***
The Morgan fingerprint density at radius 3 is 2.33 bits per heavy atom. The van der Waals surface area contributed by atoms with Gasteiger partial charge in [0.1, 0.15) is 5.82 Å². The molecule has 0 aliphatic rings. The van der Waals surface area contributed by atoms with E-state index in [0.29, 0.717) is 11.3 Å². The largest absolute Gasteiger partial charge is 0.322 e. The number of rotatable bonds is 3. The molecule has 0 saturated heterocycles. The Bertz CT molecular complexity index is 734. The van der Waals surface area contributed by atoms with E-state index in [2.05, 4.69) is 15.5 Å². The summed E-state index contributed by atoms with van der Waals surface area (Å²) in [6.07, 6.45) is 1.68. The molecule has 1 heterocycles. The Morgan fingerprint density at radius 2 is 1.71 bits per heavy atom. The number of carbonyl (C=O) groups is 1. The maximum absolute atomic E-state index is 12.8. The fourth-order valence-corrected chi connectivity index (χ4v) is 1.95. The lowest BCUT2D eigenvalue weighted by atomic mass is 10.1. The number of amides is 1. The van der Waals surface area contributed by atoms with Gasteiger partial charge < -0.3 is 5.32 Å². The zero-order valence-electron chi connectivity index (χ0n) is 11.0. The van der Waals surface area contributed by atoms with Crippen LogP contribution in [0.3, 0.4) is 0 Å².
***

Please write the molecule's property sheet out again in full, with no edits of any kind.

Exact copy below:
The Morgan fingerprint density at radius 3 is 2.33 bits per heavy atom. The van der Waals surface area contributed by atoms with Gasteiger partial charge in [0.1, 0.15) is 5.82 Å². The molecule has 0 aliphatic rings. The van der Waals surface area contributed by atoms with E-state index in [0.29, 0.717) is 11.3 Å². The largest absolute Gasteiger partial charge is 0.322 e. The number of rotatable bonds is 3. The molecule has 0 saturated heterocycles. The Bertz CT molecular complexity index is 734. The van der Waals surface area contributed by atoms with E-state index in [2.05, 4.69) is 15.5 Å². The summed E-state index contributed by atoms with van der Waals surface area (Å²) in [6.07, 6.45) is 1.68. The molecule has 1 heterocycles. The Morgan fingerprint density at radius 2 is 1.71 bits per heavy atom. The number of carbonyl (C=O) groups is 1. The maximum absolute atomic E-state index is 12.8. The fourth-order valence-corrected chi connectivity index (χ4v) is 1.95. The lowest BCUT2D eigenvalue weighted by atomic mass is 10.1. The number of amides is 1. The van der Waals surface area contributed by atoms with Gasteiger partial charge < -0.3 is 5.32 Å². The zero-order valence-electron chi connectivity index (χ0n) is 11.0. The van der Waals surface area contributed by atoms with Crippen LogP contribution in [0.3, 0.4) is 0 Å².